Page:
Story: At home the "Romantic Papa" (Kim Seung-ho), as he is called by his family because of his sentimental nature, for fun is treated
as if being senile. He doesn't fit the patriarchic picture that the family head needs to satisfy at that time at all, but his familiy loves him. His wife
(Joo Jeung-nyeo) most of the time expresses her love by argueing with him at every opportunity and he often has to mediate between his oldest son Ue-jin
(Won Nam-gung), who secretly dropped out of high school and goes out with an actress, and his youngest son Ba-ruen (Shin Seong-il) since latter one thinks
that his brother is treated preferentially by his parents. Then there is Gob-dan (Do Geum-bong), who can't keep up with her friends because of the
low income of her father, the beautiful Eb-bun (Um Aeng-ran) and Eum-jeon (Choi Eun-hee), who eventually introduces her boyfriend Woo-taek (Kim Jin-kyu) to
her family and announces that she is about to marry him. An idyllic picture of a family, albeit not a perfect one, which gets some stains when the father
loses his job and yet pretends to leave the house for work every day.
Review: There are a few directors you simply need to have heard of if you are interested in Korean cinema. One of them is Shin Sang-ok. With
his work "Romance Papa" he provides a good insight into the family model of Korea and the social upheaval that was still omnipresent in Korea's 60s after
the Korean War. Surprisingly the family, as an overall construct, presents itself a lot more likeable in this movie than you might have expected considering the
strong patriarchic Korean society. Even today "Romance Papa" still provides a worthwhile insight into Korean society and moreover doesn't turn out to be
lengthy at that. Soon you start to grow fond of the individual characters and feel as cozy as if being at home.
The reason for that, among others, is that the movie feels like a stage play. Most of the time events take place at home and furthermore the dialogues are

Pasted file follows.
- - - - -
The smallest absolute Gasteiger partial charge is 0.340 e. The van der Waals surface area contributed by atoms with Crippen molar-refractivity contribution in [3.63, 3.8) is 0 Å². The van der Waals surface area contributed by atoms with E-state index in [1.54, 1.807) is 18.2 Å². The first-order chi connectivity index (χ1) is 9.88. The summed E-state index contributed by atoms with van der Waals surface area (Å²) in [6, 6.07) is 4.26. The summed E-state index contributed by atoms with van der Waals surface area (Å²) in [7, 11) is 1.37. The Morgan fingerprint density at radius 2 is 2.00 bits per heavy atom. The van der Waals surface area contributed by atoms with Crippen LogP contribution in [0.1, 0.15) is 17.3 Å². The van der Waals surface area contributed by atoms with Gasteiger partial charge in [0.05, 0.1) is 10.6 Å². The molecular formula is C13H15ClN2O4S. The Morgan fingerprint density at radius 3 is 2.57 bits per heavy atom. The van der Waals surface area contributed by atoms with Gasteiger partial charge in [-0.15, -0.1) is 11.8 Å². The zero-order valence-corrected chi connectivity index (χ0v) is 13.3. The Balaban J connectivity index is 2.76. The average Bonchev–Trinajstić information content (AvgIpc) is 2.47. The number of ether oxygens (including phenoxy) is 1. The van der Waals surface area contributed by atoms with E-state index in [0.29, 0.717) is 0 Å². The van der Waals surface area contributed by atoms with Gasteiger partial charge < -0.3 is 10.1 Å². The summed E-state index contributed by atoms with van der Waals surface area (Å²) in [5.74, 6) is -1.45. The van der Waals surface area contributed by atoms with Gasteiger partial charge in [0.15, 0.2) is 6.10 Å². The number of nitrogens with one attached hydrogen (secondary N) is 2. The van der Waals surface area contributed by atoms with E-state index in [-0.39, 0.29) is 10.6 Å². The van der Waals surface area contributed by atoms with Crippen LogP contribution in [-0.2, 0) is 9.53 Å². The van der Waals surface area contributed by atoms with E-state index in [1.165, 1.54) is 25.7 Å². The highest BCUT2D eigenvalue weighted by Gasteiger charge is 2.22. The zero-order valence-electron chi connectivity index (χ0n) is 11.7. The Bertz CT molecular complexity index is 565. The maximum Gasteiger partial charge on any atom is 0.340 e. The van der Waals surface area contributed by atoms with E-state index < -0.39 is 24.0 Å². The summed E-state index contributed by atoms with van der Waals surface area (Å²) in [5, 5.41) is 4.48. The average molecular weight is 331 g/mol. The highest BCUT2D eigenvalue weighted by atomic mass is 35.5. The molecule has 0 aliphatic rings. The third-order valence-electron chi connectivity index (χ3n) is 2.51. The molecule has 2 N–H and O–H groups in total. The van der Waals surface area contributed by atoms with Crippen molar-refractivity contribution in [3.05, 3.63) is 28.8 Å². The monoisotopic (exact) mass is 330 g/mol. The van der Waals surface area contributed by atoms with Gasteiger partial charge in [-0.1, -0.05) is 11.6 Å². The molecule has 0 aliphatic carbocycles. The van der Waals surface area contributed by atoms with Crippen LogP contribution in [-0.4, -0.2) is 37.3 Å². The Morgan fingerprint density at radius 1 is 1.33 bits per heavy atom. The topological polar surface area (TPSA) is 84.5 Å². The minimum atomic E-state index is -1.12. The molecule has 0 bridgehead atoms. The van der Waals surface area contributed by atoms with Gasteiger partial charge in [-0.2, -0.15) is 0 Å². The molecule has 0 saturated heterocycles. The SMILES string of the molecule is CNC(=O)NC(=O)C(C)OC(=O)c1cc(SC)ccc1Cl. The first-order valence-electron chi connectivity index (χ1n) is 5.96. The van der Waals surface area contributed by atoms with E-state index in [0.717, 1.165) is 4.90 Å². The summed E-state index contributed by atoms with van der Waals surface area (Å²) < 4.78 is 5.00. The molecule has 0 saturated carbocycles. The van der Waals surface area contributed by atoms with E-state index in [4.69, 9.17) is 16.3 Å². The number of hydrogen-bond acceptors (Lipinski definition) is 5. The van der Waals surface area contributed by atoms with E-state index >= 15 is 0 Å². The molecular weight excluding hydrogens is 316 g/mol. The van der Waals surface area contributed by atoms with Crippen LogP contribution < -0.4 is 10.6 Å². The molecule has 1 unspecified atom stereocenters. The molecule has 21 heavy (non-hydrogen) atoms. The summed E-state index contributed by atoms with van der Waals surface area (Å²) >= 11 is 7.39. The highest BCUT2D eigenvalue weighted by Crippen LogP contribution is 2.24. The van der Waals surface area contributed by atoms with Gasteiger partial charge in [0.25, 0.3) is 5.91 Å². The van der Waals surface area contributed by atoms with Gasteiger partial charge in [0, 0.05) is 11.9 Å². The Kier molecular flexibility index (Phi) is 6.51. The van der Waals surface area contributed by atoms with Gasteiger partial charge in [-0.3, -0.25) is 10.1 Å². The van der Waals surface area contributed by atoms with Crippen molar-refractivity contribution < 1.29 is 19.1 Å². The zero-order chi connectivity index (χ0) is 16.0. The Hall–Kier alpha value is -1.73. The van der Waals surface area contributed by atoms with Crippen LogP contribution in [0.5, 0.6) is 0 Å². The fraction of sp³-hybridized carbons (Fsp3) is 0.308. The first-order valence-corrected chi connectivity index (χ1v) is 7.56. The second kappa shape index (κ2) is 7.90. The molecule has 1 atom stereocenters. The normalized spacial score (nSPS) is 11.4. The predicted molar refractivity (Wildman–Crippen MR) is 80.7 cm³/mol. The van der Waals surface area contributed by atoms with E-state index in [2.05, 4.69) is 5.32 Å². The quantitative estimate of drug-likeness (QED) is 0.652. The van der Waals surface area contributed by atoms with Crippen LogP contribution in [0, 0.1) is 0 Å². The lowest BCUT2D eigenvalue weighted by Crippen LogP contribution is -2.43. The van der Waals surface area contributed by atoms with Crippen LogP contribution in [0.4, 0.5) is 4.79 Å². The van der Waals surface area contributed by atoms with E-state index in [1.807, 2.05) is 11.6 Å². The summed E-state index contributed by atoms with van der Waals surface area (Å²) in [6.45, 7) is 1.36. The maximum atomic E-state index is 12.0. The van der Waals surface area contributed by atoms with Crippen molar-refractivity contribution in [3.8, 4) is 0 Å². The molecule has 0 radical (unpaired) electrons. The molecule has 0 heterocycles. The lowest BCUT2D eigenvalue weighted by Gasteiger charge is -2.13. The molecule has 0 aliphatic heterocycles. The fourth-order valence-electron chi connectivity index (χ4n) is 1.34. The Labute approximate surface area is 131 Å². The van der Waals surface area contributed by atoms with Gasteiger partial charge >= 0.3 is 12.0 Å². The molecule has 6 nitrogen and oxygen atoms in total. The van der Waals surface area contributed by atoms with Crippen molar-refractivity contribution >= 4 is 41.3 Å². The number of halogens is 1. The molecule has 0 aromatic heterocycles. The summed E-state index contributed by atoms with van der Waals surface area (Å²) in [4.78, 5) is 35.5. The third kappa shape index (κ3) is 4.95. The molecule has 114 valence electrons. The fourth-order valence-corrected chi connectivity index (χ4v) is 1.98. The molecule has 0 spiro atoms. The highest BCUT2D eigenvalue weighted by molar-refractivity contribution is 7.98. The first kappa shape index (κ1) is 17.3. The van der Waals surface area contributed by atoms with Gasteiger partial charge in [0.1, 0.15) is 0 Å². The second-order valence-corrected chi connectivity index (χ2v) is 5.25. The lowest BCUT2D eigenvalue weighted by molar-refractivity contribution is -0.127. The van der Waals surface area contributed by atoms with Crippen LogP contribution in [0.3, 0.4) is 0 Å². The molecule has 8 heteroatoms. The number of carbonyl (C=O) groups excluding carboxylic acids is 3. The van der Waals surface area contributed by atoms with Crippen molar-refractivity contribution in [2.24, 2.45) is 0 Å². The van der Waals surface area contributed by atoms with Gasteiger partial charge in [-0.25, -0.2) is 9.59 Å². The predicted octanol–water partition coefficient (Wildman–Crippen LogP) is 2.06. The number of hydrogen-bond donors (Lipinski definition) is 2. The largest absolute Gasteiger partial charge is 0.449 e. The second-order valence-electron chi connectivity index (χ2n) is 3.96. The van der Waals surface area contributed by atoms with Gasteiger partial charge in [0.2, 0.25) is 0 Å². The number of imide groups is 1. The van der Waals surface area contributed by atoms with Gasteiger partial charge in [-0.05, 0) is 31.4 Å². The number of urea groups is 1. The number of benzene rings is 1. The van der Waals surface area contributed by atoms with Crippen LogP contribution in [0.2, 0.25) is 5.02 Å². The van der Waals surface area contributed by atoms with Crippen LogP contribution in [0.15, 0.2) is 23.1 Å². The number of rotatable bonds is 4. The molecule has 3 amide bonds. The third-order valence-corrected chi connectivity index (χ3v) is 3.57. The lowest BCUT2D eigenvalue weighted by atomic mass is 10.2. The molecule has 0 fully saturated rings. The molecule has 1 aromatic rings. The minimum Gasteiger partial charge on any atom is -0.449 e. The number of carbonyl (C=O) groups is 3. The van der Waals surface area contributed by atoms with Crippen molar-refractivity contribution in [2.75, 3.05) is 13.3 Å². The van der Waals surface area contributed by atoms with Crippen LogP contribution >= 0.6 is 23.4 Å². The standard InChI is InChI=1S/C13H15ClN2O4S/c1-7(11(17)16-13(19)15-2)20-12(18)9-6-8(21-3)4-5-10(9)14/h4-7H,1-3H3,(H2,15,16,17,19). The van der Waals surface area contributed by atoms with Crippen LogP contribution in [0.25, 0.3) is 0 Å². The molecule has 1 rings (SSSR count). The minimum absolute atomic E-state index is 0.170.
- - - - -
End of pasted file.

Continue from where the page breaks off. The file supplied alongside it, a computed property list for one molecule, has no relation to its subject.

captured in very long shots without a cut for most part. The house stands as the stage and the theater-like focus is also underlined right at the start
when the individuals first of all introduce themselves by directly facing the audience. The rest of the film more or less centers around the characters
as well, which makes this approach quite convenient. Because otherwise it would have been difficult to comprehend who is who. However, sometimes it becomes
difficult to endure the "idyllic world" scenario. The children are teasing their parents in order to make them grow closer again and in the family talks
they are lying in each others arms laughing. Too much sweetness isn't good for the teeth after all.
It also seems a bit contrived how certain social problems are touched upon in the dialogues. This becomes especially apparent when it comes to topics
like favouritism of the first-born son and arranged marriage. Additional topics that are pivotal for the Korean family model are also dealt with so that you
sometimes even get the feeling of watching an educational movie. This is also emphasized by the long shots in which the movements of the characters at some
point start to look unnatural while other individuals are just standing around as if being lost. The fact that the film was post-dubbed, as was common
procedure at that time, also takes away some of the naturalness, which after all was the goal of the improvised acting. On the other hand you shouldn't
forget that the understanding of what it means to make movies was completely different 50 years ago than it is today.
But the picture of the perfect family is a strange one. You inevitably have to ask yourself if the character of the father drawn here isn't just a counterdraft to the one that was predominant at the time. The father is likeable, a little bit dreamy and kindhearted and thus soon becomes a figure to grow fond of. The children and the mother are also well elaborated, which is a nice achievement considering the amount of characters depicted. A stage play like "Romance Papa" lives and dies with its characters. But in the end everything isn't just fine and dandy, because the menace comes from the outside world in the shape of the father's sudden unemployment. Pride makes the father pretend that he continues going to work in the morning. A motive that 48 years later was again picked up in "Tokyo Sonata" since preserving face is a central theme of Asian culture.
Director Shin Sang-ok didn't just shoot over 70 movies, but he was also so famous and popular that North Korean dictator Kim Jong-il kidnapped him in the 70s and brought him to North Korea to make a Godzilla clone with the title "Pulgasary". In "Romance Papa" we don't get to see as much Japanese influence but rather the American impact on Korean society. There are constantly English lines thrown in, but that's not all. What's even more interesting is that fashion and society in general are already very strongly influenced by the west. A fact that might surprise many viewers. Therefore, the movie also qualifies very well for giving a historical and social glance at Korea's 60s. Thanks to nicely drawn characters the movie also doesn't feel lengthy despite a running time of 131 minutes. This work of the "Golden age of Korean film" in the 50s and 60s is thus especially recommendable to all those who want to deepen their understanding of Korean culture.